Stage positioning: downstage (left, right, centre)

Stage positioning: downstage (left, right, centre)

Stage Positioning: An Overview

  • Stage positioning refers to the place where an actor stands or moves during a performance.
  • Stage positioning affects how the audience perceives characters and their actions. For example, a character standing downstage might be perceived as more ‘important’ or ‘prominent’ than characters standing upstage.

Understanding Downstage

  • Downstage is the part of the stage located closest to the audience. It gains its name from when traditional stages where raked, or sloped, with the back of the stage (upstage) elevated higher than the front (downstage).
  • The downstage area can be divided into three parts: downstage left, downstage centre, and downstage right. The perspective is always from the actor’s point of view – when they face the audience.

Downstage Positions

  • Downstage centre would mean standing in the middle of the stage area closest to the audience. This position often carries importance as the actor is the closest to the audience, leading to increased intimacy or emphasis on their actions/words.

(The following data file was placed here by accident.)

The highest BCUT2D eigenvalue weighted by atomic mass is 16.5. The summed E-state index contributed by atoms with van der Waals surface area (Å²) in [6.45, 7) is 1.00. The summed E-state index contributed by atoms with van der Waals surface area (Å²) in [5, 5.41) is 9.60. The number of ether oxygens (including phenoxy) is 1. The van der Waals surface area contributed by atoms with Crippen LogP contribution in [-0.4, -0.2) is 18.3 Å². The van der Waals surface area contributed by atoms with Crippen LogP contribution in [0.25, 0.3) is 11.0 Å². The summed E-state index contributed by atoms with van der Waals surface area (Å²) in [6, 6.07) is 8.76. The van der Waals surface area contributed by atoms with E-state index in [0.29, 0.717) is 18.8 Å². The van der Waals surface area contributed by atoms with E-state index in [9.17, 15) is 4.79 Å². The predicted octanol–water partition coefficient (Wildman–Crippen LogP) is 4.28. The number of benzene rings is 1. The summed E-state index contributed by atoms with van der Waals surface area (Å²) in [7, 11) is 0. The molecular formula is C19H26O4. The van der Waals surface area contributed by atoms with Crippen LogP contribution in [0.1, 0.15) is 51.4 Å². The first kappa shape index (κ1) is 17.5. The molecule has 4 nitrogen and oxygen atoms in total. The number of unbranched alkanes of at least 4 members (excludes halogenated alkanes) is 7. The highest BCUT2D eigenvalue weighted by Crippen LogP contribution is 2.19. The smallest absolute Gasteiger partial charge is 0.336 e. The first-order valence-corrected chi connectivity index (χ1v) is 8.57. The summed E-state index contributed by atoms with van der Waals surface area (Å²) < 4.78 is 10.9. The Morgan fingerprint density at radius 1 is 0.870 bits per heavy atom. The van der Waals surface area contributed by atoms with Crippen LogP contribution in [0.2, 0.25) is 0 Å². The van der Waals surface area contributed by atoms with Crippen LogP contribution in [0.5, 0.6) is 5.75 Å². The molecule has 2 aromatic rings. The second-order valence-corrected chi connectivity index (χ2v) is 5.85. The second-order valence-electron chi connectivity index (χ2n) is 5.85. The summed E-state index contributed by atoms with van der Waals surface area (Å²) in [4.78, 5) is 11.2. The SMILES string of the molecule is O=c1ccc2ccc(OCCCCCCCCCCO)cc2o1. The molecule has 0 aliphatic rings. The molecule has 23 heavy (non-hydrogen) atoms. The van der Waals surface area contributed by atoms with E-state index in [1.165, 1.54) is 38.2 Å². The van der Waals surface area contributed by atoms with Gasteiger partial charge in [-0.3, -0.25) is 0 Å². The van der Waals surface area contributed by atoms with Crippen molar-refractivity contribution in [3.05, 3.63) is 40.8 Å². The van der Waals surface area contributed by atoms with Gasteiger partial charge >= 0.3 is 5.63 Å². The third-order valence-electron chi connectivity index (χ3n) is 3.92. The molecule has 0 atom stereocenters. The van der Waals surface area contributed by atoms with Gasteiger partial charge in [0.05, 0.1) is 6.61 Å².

• Downstage left refers to standing on the left side of the stage (from the actor’s viewpoint) near the audience. This position can be used by directors to create variety in stage picture.
  • Downstage right refers to standing on the right side of the stage (again from the actor’s viewpoint) near the audience. Rubrics about stage positioning can alter the viewers’ focus towards particular actors or actions.

Stage Directions

  • Instructions for stage positioning are often included in scripts, they are written in abbreviated forms like DSL for downstage left, DSC for downstage centre, and DSR for downstage right.
  • Dancers and actors may use these positions to create interesting visual composition, support the narrative, or highlight important moments or characters.